Reply 23, posted (9 years 6 months 1 week 1 day 5 hours ago) and read 5429 times:

Quoting Zvezda (Reply 14):
There are three ways to improve the fuel efficiency:
1) make the engines more efficient,
2) reduce the aerodynamic drag, or
3) reduce the weight (reduces induced drag).
The greatest opportunity here lies with reducing the weight.

1 and 2 are good points....however with number 3, reducing weight will reduce fuel burn more than anything else. Induced drag is a byproduct of lift, not weight.



"Flying isn't inherently dangerous...but very unforgiving of carelessness, incapacity or neglect."
User currently offlineStickShaker From Australia, joined Sep 2004, 758 posts, RR: 5
Reply 24, posted (9 years 6 months 1 week 1 day 3 hours ago) and read 5387 times:

Quoting DfwRevolution (Reply 19):
The next time we will see a boom of 300-seaters as big as we saw between 1997-2000 is when the 772ER is up for replacment, and the oldest 772ER is only 8 years old.
Timing is everything: if, hypothetically, the bulk of 772ER replacement doesn't come until 2020

In 2010 these (772ER) aircraft will be 13 years old. No doubt many of the airframes will have another 10 to 15 years left in them but the replacement age of aircraft is also influenced by the type of financing involved and tax and depreciation issues. Many airlines lease their aircraft and will roll over their aircraft after around 15 years rather than the 25 or more years that the aircraft will last. I mention the tax thing as countries such as Singapore have very generous depreciation allowances for capital items such as aircraft. This is why Singapore Airlines replaces its aircraft at such an early age - and they will replace their 772ER's long before 2020. Interesting how the tax legislation of a small country such as Singapore can be so beneficial to companies like Airbus and Boeing.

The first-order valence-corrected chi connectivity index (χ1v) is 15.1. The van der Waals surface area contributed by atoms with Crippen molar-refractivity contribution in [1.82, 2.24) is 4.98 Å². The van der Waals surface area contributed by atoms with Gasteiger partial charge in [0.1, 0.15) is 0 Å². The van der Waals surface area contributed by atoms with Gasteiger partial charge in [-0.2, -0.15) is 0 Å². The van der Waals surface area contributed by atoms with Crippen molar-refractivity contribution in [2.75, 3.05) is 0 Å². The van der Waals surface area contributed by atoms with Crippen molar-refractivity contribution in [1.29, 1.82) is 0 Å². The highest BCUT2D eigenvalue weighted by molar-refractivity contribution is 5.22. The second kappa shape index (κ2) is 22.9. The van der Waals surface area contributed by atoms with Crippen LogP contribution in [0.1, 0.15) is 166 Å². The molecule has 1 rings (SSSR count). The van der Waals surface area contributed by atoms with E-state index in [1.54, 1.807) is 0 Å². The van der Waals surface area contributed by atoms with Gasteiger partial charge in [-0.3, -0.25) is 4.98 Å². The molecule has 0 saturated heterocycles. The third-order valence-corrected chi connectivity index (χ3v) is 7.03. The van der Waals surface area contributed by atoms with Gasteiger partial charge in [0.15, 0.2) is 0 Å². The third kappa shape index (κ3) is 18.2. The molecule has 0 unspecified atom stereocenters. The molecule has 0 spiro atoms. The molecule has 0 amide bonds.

There is also the issue of market growth to consider. Neither manufacturer is expecting the market to remain static for the next 10-20 years - both are forecasting significant growth.

Quoting Zvezda (Reply 20):
Would you agree that a B787-10 (stretch of the B787-9 to B777-200 seating capacity) would be more profitable for Boeing than the B777-200ER and that development costs would be less than $1B?

If the 787-10 can use the existing 787 wing then it may be plausible at that cost. If it requires a new wing then the R&D costs will increase significantly.
It also depends on whether Boeing wants to duplicate the entire mission profile of the 772ER with all its cargo hauling capabilities at maximum range or if they simply want to match the capabilities of the A359.

The likelihood of any 787-10 launch will depend on the A359 sales success in the next 3-4 years. Wouldn't expect any decision sooner than that.


Cheers,
StickShaker


25 Zvezda : All the reports I'm hearing are that the B787-8/9 wing can be used for a B787-10 (B777-200ER capacity) stretch, but that the B787-3 wing can support